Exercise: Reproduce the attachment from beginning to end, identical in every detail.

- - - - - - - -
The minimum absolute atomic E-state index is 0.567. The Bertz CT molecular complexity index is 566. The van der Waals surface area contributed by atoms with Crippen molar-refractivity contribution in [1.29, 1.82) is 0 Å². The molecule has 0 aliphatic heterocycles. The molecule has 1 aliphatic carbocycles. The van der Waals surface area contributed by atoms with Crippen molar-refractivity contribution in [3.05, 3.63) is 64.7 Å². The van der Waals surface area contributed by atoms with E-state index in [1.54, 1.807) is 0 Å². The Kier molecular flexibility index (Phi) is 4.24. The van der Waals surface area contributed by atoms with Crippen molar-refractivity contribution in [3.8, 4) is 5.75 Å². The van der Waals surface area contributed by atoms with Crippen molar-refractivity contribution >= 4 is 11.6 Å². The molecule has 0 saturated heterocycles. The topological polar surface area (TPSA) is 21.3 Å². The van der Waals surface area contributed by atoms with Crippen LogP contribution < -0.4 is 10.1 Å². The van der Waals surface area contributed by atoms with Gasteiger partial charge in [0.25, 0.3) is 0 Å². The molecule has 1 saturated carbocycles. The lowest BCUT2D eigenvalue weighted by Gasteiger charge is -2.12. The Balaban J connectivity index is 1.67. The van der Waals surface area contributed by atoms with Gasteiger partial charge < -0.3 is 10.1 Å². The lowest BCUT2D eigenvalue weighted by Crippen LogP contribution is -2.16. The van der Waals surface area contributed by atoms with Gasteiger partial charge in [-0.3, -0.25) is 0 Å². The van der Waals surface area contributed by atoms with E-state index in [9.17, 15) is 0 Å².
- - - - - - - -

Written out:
The minimum absolute atomic E-state index is 0.567. The Bertz CT molecular complexity index is 566. The van der Waals surface area contributed by atoms with Crippen molar-refractivity contribution in [1.29, 1.82) is 0 Å². The molecule has 0 aliphatic heterocycles. The molecule has 1 aliphatic carbocycles. The van der Waals surface area contributed by atoms with Crippen molar-refractivity contribution in [3.05, 3.63) is 64.7 Å². The van der Waals surface area contributed by atoms with E-state index in [1.54, 1.807) is 0 Å². The Kier molecular flexibility index (Phi) is 4.24. The van der Waals surface area contributed by atoms with Crippen molar-refractivity contribution in [3.8, 4) is 5.75 Å². The van der Waals surface area contributed by atoms with Crippen molar-refractivity contribution >= 4 is 11.6 Å². The molecule has 0 saturated heterocycles. The topological polar surface area (TPSA) is 21.3 Å². The van der Waals surface area contributed by atoms with Crippen LogP contribution < -0.4 is 10.1 Å². The van der Waals surface area contributed by atoms with Gasteiger partial charge in [0.25, 0.3) is 0 Å². The molecule has 1 saturated carbocycles. The lowest BCUT2D eigenvalue weighted by Gasteiger charge is -2.12. The Balaban J connectivity index is 1.67. The van der Waals surface area contributed by atoms with Gasteiger partial charge < -0.3 is 10.1 Å². The lowest BCUT2D eigenvalue weighted by Crippen LogP contribution is -2.16. The van der Waals surface area contributed by atoms with Gasteiger partial charge in [-0.3, -0.25) is 0 Å². The van der Waals surface area contributed by atoms with E-state index in [9.17, 15) is 0 Å².